2018-19 Student Delegate
Sage Rosenthal ’19
Sage Rosenthal is a senior at Brandeis, where she is studying Health: Science, Society and Policy, and psychology. In spring 2018, she was a student in the Brandeis ENACT course Advocacy for Policy Change. Rosenthal advocated on behalf of Massachusetts House Bill H. 488, an act to increase access to children's mental health services in the community. Through the ENACT course, she was able to speak with professionals in legislation, policy and mental health. Ultimately, this experience was the driving factor that inspired her to spend the following summer in Washington, D.C., interning with U.S. Rep. Katherine Clark (D-Mass.).
In addition to her role as an ENACT delegate, Rosenthal works for the Office of Admissions as a campus tour guide and student interviewer for prospective undergraduate students. She also has a weekly show on Brandeis' student-run radio station.
"Without the ENACT program at Brandeis University, I would have never had the political and advocacy experience I now have," Rosenthal said. "ENACT has helped inspire me to learn more about what I am passionate about, and has taught me that anyone can raise their voice and make a difference!"
Reflections on Her ENACT Experience
About a year ago, I was hanging up my blue blazer after my Present and Defend presentation with a bittersweet feeling at the pit of my stomach. I remember the stress that was coursing through my body as I handed in my final archived work, or when Professor Stimell asked after our presentation if the listeners would "vote" for our bill. Spoiler: Not everyone did. I remember thinking how grateful I was for the confidence I gained from my experience in Advocacy for Policy Change, and how sad I was for the learning to end.
I owe so much to the ENACT program: my growth as a student, the courage I gained to apply to the internship at Congresswoman Katherine Clark's office, the skills I developed that I used at that very internship, the excitement I have about advocacy, and more.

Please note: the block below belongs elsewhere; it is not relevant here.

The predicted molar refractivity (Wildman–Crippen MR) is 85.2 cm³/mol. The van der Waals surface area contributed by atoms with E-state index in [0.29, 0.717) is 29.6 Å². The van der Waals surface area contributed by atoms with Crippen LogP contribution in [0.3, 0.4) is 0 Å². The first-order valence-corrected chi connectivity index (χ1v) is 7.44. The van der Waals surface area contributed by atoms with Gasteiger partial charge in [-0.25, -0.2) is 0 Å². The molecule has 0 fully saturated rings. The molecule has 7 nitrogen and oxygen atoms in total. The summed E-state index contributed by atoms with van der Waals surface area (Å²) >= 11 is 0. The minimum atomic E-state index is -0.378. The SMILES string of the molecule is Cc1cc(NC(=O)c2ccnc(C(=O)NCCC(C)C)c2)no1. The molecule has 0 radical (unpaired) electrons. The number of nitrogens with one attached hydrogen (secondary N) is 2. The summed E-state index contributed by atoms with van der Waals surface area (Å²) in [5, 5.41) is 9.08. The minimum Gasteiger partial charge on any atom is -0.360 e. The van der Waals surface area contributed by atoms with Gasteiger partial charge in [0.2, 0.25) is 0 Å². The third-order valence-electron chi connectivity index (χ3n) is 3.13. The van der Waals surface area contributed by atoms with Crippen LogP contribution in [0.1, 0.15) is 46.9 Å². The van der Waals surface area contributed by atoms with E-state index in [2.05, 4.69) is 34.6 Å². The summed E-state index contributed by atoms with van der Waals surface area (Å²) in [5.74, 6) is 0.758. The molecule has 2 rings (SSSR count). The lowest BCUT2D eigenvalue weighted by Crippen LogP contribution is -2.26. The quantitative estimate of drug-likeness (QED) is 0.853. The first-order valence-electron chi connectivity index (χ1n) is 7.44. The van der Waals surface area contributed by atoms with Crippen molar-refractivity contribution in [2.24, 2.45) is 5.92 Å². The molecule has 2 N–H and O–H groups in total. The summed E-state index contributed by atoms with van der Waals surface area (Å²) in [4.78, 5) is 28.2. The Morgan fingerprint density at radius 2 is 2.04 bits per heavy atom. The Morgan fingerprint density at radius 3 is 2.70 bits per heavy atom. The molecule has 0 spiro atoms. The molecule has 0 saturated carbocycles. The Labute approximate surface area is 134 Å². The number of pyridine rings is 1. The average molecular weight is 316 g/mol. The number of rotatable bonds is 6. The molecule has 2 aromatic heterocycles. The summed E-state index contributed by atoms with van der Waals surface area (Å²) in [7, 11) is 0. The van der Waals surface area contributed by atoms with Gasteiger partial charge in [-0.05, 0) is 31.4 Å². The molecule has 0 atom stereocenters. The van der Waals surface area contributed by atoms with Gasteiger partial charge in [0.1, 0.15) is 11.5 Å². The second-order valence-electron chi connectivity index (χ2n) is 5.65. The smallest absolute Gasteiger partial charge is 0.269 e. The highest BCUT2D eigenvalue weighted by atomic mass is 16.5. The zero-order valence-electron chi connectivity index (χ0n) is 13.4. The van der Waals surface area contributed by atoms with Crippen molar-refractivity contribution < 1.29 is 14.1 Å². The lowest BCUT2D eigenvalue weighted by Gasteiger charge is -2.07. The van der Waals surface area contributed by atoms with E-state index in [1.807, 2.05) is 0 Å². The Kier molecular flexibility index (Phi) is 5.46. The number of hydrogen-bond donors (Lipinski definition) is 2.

To me, there is no better way to learn than the hands-on encouragement of experiential learning. ENACT threw me into the Massachusetts State House clutching my pen and folder, telling me to "go advocate" and hope for results. It's one thing to write an elevator speech, but to actually practice it is a whole other ball game.
Fast forward one year later, and I now get to see my roommate go through the same process. All year I would wish her luck as she left for her State House visits, working on her story book or seeing her complete (successfully) her own Present and Defend presentation. I was able to see her own confidence and excitement for the policy process grow, as I did only a year earlier.
Last year, through ENACT, I was given the opportunity to make an impact on the bill I was passionate about. I was able to learn about health policy, grow as a student and continue my journey of learning. This year, through ENACT, I was able to help provide the tools to other students, so they can go through that same journey.
I cannot explain the excitement I felt when I would run into my friend at work and he would tell me how excited he was to go to a rally at the State House about his bill. Or when my roommate would come home and had a few questions for me about her next assignment. I loved being able to videochat with Rutgers University and advise them on the best way to tackle an unresponsive legislator.
My experience as the ENACT student delegate allowed me to continue to be a part of the program I owe so much of my academic success to, while also seeing other students grow in the same way I did only one year prior. I cannot emphasize enough how crucial civic engagement is, today, tomorrow, even yesterday. Having been part of a program that promotes that very mission to young individuals, has been incredibly moving, and necessary. We very much live in an interconnected world, and therefore it is important that people of all ages and identities remain connected to policy changes as well.
ENACT is teaching young students that they have a voice, and their voice is one of the most important things in today's world. I am incredibly grateful to have been a part of a that work, that mission and the stories those very students are trying to tell.
As my time as an ENACT student delegate comes to a close, I am excited to continue to utilize what I have learned in my roles within the program in my future, and see how the program — and the students within the program — will grow.